Furthermore, the broken window fallacy is at play here. When I first heard that the vouchered vehicles needed to be scrapped after trade-in, I was immediately reminded of the farm policies during the great depression:

The [Agricultural Adjustment Act] immediately set out to slaughter six million baby pigs and reduce breeding sows to reduce pork production and raise prices. Since cotton plantings were thought to be excessive, cotton farmers were paid to plow under one-quarter of the forty million acres of cotton to reduce marketed production to boost prices.

Raising prices, or implementing policies intended to keep prices high when people are losing jobs hand-over-fist, and when people don’t have money or are reluctant to spend it, is the completely wrong thing to do. It is the destruction of an abundance of goods (i.e., affordable) at a time when people need affordable goods. Forcing people to destroy an otherwise functional piece of equipment impoverishes society. Every “clunker” that they scrap is a “clunker” that some poor college kid or some less-than-well-to-do person can no longer buy.

Artificially propping up automobile prices by destroying old vehicles, and subsidizing the purchase of new ones (with taxes and debt) is no different than artificially propping up agricultural prices by slaughtering baby pigs and plowing under the fields. It does not benefit the average consumer today, who gets shafted with a load of debt and unreasonably expensive goods, any more than the farm policies of the AAA and NRA benefitted the average sharecropper in the 1930s.

However, I suppose it illustrates that there will always be people willing to take a free-ride on someone else’s dime.

Marx and the Secret of Primitive Accumulation

February 1st, 2009

Marx’s exploitation theory relies in part on the so-called crime of primitive accumulation, without which one struggles to explain the class dichotomy between the haves and the have-nots so crucial to the exploitation theory. The secret of primitive accumulation posits that the economic sins of some people have condemned them and their progeny to the hell of labor, whereas the economic virtues of the others have placed them in a situation far superior to that of the former, viz., in accordance with their virtues, the virtuous have become vicious and themselves worthy of condemnation:.

In times long gone-by there were two sorts of people; one, the diligent, intelligent, and, above all, frugal elite; the other, lazy rascals, spending their substance, and more, in riotous living. The legend of theological original sin tells us certainly how man came to be condemned to eat his bread in the sweat of his brow; but the history of economic original sin reveals to us that there are people to whom this is by no means essential. Never mind! Thus it came to pass that the former sort accumulated wealth, and the latter sort had at last nothing to sell except their own skins. And from this original sin dates the poverty of the great majority that, despite all its labour, has up to now nothing to sell but itself, and the wealth of the few that increases constantly although they have long ceased to work.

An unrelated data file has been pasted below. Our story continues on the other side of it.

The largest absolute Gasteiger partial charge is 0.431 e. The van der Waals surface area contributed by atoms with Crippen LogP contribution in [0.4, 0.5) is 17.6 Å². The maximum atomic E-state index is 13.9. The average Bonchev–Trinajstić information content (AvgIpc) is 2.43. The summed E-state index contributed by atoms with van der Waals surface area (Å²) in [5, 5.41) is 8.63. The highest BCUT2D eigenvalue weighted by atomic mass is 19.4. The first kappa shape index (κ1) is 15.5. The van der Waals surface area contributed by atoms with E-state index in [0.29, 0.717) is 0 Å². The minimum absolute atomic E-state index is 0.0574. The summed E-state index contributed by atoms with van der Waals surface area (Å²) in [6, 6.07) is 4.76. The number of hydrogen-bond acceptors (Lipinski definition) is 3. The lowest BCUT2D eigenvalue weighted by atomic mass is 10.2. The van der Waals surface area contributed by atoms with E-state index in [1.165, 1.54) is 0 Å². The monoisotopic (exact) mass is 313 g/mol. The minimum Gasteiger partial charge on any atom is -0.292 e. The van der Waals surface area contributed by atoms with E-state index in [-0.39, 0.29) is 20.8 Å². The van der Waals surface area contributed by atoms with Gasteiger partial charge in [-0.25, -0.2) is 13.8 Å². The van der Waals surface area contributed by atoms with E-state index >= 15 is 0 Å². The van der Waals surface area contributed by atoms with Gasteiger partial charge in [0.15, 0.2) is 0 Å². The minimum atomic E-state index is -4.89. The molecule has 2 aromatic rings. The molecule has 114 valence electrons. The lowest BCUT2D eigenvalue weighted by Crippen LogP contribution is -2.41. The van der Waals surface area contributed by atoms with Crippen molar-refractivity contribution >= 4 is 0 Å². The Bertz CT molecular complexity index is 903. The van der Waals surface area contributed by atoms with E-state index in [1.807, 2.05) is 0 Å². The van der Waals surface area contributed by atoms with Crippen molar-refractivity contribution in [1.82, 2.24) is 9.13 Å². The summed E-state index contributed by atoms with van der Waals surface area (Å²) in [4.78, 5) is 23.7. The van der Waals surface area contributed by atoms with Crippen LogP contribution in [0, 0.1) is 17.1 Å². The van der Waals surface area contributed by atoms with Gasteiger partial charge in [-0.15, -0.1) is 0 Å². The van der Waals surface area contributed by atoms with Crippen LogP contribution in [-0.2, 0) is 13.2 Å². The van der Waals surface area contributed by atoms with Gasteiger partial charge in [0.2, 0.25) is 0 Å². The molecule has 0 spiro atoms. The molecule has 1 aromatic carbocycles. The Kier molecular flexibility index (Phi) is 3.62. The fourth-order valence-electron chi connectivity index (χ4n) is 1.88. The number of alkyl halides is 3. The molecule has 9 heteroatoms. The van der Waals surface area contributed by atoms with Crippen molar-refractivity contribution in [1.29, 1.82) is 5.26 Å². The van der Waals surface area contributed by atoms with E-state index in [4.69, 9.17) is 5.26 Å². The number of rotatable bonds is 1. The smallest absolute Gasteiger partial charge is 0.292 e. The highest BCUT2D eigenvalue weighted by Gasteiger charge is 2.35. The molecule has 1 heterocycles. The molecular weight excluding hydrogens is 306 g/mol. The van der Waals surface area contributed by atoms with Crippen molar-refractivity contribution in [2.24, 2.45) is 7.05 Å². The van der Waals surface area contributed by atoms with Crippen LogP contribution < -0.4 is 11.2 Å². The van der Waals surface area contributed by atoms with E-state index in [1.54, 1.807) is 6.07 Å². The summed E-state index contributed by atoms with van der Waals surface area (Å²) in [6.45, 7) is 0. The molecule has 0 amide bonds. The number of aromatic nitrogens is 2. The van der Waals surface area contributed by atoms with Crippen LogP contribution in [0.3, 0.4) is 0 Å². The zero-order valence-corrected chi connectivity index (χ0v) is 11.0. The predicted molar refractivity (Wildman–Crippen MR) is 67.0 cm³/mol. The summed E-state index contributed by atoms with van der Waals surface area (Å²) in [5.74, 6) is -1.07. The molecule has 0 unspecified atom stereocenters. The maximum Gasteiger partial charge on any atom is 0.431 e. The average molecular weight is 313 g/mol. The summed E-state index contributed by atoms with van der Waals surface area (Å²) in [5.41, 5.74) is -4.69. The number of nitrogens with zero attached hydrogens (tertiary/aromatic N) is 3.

This condemnation neglects to account for entrepreneurial failure in a competitive economy, rather, it assumes that capital itself is self-perpetuating: having become possessed of capital one need only sit back and watch wealth multiply (violating the laws of thermodynamics, the idea of self-perpetuating capital is so patently absurd as to deserve no further consideration).

Marx ignores competition between capitalists in a free market (the type of place no “Capitalist” wants to be!), the basis of which should tend towards generally less “exploitative” working conditions, as it would be in any individual capitalist’s best interest (economically speaking) to deviate from the oligopoly’s practices, and therefore even in light of primitive accumulation, one must question how the the oligopoly came to exist, in the absence of a state or pseudo-state. Both Marx and Rodbertus before him observed that some members of the working class will accomplish success, and that these successes are occasionally to be tolerated by the capitalists in order to preserve the illusion of freedom, but as a general rule, he neglects the possibility of entrepreneurship among the proletariat, by means of which they may lift themselves from the alleged depths of poverty they are forced to endure.

And yet we know from experience, that individuals of humble backgrounds have created fortunes with little more than an idea, and that capitalists do fail: fortunes are squandered, resources mis-allocated, projects undertaken which never fulfill their plans of grandeur, etc.

In other news: Marx is damn near unreadable.

no third solution

Blogging about liberty, anarchy, economics and politics